When it comes to password managers, LastPass has been one of the most prominent players in the market. Since 2008, the company has focused on providing secure and convenient solutions to consumers and businesses. Or so it seemed.

LastPass has been in the news recently for all the wrong reasons, with multiple reports of data breaches resulting from failed security measures. To make matters worse, many have viewed LastPass’s response to these incidents as less than adequate. The company seemed to downplay the severity of the incidents and failed to provide adequate transparency of the issues within a reasonable amount of time.

The recent events have led many to wonder if these are the last days for LastPass. Or is this simply a roadblock in the company’s long history of reliable security? You be the judge.

LastPass’s recent history of security failures

For many years, the industry recognized LastPass as a reliable and secure password-management service. In fact, LastPass grew its subscriber list to more than 33 million users and over 100,000 businesses globally. Touting its Zero-Knowledge architecture, 256-bit encryption and attractive user interface, LastPass was seen as the go-to option for secure password management. Unfortunately, 2022 proved to be a tumultuous year for the self-proclaimed “pioneer in cloud security technology”. So far, 2023 isn’t providing much comfort either.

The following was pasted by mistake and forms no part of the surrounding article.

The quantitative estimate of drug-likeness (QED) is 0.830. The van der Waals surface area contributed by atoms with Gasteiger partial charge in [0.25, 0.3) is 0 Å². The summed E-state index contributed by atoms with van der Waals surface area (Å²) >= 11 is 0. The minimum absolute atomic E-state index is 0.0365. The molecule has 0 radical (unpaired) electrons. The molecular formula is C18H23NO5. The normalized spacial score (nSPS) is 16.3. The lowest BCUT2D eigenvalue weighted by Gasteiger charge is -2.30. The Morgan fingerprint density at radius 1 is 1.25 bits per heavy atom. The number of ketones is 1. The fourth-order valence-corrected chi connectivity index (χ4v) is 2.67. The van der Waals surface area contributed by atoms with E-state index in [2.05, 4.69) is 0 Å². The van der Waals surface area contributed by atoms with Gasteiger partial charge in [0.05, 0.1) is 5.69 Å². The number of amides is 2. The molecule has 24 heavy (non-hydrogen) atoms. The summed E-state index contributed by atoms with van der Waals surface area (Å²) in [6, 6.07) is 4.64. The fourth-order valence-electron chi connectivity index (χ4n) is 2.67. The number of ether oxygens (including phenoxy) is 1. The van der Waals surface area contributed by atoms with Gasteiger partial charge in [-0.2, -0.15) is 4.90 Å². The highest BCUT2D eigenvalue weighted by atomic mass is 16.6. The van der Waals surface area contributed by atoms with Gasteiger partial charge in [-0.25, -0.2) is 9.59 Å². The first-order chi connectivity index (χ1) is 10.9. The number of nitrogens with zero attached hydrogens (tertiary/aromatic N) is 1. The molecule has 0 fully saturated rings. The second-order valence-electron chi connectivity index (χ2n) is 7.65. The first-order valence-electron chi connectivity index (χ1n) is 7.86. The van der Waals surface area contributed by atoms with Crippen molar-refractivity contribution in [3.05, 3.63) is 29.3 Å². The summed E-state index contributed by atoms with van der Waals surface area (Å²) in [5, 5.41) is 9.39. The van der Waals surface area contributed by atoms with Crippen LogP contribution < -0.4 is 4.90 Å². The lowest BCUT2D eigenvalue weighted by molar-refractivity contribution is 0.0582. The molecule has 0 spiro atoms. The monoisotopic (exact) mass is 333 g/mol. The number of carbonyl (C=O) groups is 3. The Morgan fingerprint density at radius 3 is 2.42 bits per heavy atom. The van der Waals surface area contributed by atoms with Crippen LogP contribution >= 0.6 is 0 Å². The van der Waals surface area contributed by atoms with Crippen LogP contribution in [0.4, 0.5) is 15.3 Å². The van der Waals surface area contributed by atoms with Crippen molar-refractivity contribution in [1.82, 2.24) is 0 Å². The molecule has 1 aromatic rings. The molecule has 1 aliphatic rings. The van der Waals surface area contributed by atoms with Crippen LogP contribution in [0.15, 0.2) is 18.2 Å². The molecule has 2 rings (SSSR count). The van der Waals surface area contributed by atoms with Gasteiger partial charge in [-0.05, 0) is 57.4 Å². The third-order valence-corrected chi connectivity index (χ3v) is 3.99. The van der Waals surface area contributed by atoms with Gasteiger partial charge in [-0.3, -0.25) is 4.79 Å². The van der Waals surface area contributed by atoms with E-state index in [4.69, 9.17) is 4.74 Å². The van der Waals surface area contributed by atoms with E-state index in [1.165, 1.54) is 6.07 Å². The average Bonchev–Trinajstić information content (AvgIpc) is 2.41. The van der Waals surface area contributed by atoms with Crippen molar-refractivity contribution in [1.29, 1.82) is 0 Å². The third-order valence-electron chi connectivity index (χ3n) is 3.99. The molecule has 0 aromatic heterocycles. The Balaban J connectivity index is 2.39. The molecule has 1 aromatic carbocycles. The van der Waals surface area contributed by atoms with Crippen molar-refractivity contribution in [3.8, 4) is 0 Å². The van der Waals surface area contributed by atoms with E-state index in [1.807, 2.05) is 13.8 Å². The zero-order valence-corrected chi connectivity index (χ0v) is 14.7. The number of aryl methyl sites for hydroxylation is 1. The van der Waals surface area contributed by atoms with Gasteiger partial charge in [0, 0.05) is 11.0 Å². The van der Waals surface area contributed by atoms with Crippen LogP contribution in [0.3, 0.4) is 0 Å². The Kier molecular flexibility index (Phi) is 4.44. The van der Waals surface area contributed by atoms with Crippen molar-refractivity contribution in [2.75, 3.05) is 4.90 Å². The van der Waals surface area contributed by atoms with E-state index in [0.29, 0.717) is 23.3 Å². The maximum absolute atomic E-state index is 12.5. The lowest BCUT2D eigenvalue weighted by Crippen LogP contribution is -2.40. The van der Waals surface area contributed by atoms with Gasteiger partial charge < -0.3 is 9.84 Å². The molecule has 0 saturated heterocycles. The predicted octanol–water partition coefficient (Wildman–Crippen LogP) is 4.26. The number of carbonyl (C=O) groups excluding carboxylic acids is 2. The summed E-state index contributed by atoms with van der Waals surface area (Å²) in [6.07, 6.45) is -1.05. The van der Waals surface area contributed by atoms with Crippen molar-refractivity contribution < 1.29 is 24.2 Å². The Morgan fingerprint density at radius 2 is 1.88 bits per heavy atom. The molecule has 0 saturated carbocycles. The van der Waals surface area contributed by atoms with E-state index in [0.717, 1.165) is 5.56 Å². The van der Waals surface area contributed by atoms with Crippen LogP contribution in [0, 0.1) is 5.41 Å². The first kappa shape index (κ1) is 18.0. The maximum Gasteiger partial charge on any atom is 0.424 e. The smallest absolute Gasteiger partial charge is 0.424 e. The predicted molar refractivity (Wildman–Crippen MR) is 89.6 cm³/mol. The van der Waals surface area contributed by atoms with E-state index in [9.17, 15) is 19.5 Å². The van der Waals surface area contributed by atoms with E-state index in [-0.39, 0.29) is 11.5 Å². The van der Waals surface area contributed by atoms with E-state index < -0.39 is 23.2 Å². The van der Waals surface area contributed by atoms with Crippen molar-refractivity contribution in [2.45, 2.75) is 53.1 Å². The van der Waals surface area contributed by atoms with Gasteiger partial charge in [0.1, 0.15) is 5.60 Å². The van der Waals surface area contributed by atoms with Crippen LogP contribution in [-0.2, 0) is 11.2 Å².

On August 25, 2022, the CEO of LastPass informed users that the organization detected “unusual activity” in its development environment. LastPass later confirmed the activity as a security breach. According to LastPass, they had no evidence that the intrusion had compromised customer data. The company still assured its users that they “implemented additional enhanced security measures” to better protect their environment moving forward.

The security issues continue

Then in November of 2022, LastPass stated that its third-party cloud storage service, which it shared with its partner GoTo, was also breached using the same information it obtained in the August attack. LastPass notified authorities and insisted that its customers’ data was safe due to its Zero-Knowledge architecture.